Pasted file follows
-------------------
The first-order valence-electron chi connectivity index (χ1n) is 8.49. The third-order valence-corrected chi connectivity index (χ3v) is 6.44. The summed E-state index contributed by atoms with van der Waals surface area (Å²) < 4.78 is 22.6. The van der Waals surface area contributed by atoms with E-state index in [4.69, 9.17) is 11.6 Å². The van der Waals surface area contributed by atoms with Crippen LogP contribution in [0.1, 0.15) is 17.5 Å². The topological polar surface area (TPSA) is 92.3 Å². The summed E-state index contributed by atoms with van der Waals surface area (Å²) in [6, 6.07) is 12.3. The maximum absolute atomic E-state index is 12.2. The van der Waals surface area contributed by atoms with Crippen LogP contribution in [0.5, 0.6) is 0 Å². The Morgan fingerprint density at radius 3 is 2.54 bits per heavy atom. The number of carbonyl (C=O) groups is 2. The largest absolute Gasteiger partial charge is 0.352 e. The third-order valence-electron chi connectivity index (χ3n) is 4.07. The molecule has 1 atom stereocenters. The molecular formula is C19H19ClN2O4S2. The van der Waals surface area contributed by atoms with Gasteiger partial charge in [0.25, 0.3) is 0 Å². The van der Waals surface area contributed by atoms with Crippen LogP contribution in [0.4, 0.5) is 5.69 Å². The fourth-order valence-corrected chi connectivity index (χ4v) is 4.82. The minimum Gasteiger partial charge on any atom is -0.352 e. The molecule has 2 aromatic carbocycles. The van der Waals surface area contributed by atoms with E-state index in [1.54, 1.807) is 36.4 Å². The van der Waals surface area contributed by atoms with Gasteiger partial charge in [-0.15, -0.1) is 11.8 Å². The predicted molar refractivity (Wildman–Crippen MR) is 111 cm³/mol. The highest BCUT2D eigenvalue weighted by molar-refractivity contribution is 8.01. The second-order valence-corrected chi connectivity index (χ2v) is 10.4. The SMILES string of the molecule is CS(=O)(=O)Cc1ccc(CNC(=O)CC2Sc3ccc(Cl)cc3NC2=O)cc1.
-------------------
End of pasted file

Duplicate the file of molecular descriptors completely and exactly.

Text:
The first-order valence-electron chi connectivity index (χ1n) is 8.49. The third-order valence-corrected chi connectivity index (χ3v) is 6.44. The summed E-state index contributed by atoms with van der Waals surface area (Å²) < 4.78 is 22.6. The van der Waals surface area contributed by atoms with E-state index in [4.69, 9.17) is 11.6 Å². The van der Waals surface area contributed by atoms with Crippen LogP contribution in [0.1, 0.15) is 17.5 Å². The topological polar surface area (TPSA) is 92.3 Å². The summed E-state index contributed by atoms with van der Waals surface area (Å²) in [6, 6.07) is 12.3. The maximum absolute atomic E-state index is 12.2. The van der Waals surface area contributed by atoms with Crippen LogP contribution in [0.5, 0.6) is 0 Å². The Morgan fingerprint density at radius 3 is 2.54 bits per heavy atom. The number of carbonyl (C=O) groups is 2. The largest absolute Gasteiger partial charge is 0.352 e. The third-order valence-electron chi connectivity index (χ3n) is 4.07. The molecule has 1 atom stereocenters. The molecular formula is C19H19ClN2O4S2. The van der Waals surface area contributed by atoms with Gasteiger partial charge in [0.25, 0.3) is 0 Å². The van der Waals surface area contributed by atoms with Crippen LogP contribution in [0.4, 0.5) is 5.69 Å². The fourth-order valence-corrected chi connectivity index (χ4v) is 4.82. The minimum Gasteiger partial charge on any atom is -0.352 e. The molecule has 2 aromatic carbocycles. The van der Waals surface area contributed by atoms with E-state index in [1.54, 1.807) is 36.4 Å². The van der Waals surface area contributed by atoms with Gasteiger partial charge in [-0.15, -0.1) is 11.8 Å². The predicted molar refractivity (Wildman–Crippen MR) is 111 cm³/mol. The highest BCUT2D eigenvalue weighted by molar-refractivity contribution is 8.01. The second-order valence-corrected chi connectivity index (χ2v) is 10.4. The SMILES string of the molecule is CS(=O)(=O)Cc1ccc(CNC(=O)CC2Sc3ccc(Cl)cc3NC2=O)cc1.